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Moslem Law and Water Relations in Central Asia

Rysbekov Yusup Khaidarovich
Scientific-Information Center of Interstate Coordination Water Commission (SIC ICWC) of Central Asia


Issues of various legal systems genesis are of significance in terms of application study bearing in mind adaptability of some of their provisions, principles and norms for elaborating national and international (regional) legislation in the water sphere.

Prior to Islamic period legal relations at the earliest stage of states emergence had been forming within the framework of religious-philosophical doctrines, most known of which was Zoroastrianism on the territory of Central Asia (CA) Maverannakhr. Moslem Law (ML) started establishing itself in Maverannakhr, which became the part of the Arab Caliphate, in the end of VII – beginning of VIII cc. Considerable contribution into the development of ML was made in IX-XII cc. by our compatriots: Al Bukhary, At-Termezy, and others. With the beginning of Russian domination in Turkestan (second half of XIX century) the ML-development stopped.

Islam’s proliferation in arid climate zones determined specific character of ML.  Since the artificial irrigation could be effectively managed only by efforts of community, institutes of private and communal ownership of land emerged. I major part, ML norms are imperative and conditioned by its public nature as well as orientation at satisfying common interests.

The problems of CA trans-boundary water management (TWRM), if expressed in one phrase, boil down to “mismatch of interests between upper and lower reaches”. The basic part of the CA-water resources is formed in Kyrgyzstan, Tajikistan and Afghanistan, which are interested in water-power engineering’s development of, and is spent in Kazakhstan, Turkmenistan and Uzbekistan, which develop irrigation.

A line of ML-rules are conformable of the current situation with CA-TWRM:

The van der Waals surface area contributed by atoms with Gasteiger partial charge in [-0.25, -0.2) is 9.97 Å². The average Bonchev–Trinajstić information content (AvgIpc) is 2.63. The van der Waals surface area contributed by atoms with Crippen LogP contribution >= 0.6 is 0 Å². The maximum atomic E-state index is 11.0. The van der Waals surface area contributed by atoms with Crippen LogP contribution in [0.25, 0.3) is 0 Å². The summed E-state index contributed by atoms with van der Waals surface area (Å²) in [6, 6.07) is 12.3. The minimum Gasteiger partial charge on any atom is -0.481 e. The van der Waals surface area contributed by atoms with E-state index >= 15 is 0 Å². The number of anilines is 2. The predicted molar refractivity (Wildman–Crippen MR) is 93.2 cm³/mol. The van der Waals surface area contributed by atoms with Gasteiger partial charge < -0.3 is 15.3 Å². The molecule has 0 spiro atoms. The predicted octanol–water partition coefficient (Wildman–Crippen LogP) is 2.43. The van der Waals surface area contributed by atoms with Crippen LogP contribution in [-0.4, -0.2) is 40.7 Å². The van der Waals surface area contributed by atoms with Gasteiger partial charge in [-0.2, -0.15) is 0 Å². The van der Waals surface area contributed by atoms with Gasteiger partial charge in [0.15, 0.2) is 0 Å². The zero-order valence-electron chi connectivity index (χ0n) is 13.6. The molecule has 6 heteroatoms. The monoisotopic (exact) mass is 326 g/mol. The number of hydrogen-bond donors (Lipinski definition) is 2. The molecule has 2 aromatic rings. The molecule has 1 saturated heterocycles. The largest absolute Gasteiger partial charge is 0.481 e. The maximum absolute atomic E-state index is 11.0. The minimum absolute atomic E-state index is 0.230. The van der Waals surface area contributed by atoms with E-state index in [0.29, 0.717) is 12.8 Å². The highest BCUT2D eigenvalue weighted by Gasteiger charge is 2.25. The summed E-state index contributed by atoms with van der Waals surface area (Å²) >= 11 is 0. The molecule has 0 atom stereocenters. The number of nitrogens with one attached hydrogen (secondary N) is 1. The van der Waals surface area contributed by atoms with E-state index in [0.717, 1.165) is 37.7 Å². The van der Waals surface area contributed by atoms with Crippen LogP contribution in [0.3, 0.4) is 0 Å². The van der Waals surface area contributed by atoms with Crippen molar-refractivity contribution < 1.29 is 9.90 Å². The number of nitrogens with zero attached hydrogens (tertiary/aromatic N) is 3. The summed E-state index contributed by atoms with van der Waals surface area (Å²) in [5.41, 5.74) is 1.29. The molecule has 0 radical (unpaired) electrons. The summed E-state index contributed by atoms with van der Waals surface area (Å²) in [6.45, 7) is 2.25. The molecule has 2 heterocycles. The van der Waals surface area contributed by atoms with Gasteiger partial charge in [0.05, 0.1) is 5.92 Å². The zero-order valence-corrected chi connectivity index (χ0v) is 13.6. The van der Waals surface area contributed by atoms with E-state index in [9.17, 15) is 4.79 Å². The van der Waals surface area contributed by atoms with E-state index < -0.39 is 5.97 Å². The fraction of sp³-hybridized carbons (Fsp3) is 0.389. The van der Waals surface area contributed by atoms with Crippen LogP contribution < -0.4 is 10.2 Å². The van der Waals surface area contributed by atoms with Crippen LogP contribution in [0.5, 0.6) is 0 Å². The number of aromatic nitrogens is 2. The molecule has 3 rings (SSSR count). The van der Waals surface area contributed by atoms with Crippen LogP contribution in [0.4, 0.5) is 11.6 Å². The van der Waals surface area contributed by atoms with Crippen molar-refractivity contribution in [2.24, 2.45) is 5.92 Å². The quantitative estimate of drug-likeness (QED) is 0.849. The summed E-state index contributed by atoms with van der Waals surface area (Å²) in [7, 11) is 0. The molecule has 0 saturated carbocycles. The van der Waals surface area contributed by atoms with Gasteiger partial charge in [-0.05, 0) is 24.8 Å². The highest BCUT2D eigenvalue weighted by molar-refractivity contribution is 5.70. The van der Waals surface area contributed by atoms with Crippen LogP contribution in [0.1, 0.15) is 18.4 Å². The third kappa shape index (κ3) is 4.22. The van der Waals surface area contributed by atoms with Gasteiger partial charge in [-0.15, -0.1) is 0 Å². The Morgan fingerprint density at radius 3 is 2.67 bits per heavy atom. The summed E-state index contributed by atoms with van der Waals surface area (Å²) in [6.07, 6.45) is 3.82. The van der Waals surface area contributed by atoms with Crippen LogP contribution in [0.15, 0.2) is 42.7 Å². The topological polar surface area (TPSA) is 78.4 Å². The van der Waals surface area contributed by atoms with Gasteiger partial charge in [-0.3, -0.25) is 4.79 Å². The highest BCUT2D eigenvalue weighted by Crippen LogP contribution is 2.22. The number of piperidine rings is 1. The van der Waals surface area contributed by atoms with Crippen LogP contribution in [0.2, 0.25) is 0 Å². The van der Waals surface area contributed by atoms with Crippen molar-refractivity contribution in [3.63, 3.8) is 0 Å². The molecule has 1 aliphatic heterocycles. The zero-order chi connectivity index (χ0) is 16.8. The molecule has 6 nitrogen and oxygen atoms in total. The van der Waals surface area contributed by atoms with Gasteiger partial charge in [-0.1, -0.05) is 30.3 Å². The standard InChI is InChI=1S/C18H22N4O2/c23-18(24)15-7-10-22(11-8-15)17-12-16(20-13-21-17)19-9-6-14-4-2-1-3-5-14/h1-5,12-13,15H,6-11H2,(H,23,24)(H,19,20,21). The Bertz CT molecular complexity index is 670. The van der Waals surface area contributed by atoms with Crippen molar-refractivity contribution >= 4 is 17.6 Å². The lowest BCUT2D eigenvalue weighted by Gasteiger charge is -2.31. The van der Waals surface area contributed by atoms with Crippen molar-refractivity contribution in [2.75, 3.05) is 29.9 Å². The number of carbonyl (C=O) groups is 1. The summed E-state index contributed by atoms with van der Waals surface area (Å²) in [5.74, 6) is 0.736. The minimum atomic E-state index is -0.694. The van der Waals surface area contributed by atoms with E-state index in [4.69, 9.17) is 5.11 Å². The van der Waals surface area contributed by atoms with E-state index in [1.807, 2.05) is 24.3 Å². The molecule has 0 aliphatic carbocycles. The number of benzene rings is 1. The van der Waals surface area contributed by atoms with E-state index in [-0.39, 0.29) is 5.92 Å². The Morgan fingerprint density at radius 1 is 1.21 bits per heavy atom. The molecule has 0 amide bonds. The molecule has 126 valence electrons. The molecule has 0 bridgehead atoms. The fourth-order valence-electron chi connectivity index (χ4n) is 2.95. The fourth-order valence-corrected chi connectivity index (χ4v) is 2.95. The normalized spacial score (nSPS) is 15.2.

• In case contradictions occur as to the amount of water, available for use by co-owners of the river, this is to be determined in proportion to areas of their land plots;
  • If water distribution is carried out through gateways, then it is forbidden to do both to enlarge and to remove them up the stream;
  • If each of co-owners of the river has the right for a known number of gateways, then nobody of them may add a single gateway; etc.
  • But it is represented especially important to stop on the following ML-norm:
  • If some of the owners cannot make use of the river other than putting a barrage across it and co-owners reach the agreement between themselves, then the turn to withdraw water for irrigation must start from downstream and proceed upstream.

This norm may be accepted as one of the key principles of CA-WRM at the regional and national level. This would to a great extent facilitate observance of water discipline by upstream water users. The above-named norm has not emerged from nowhere; overuse of water by upstream water users is actually beyond enforced control (within the legal framework), as opposed to downstream practices (to turn off water is quite enough for controlling the set limits). In our opinion, implementation of these ML-norm to CA-regional and national water legislation each country of CA is an imperative of the present times.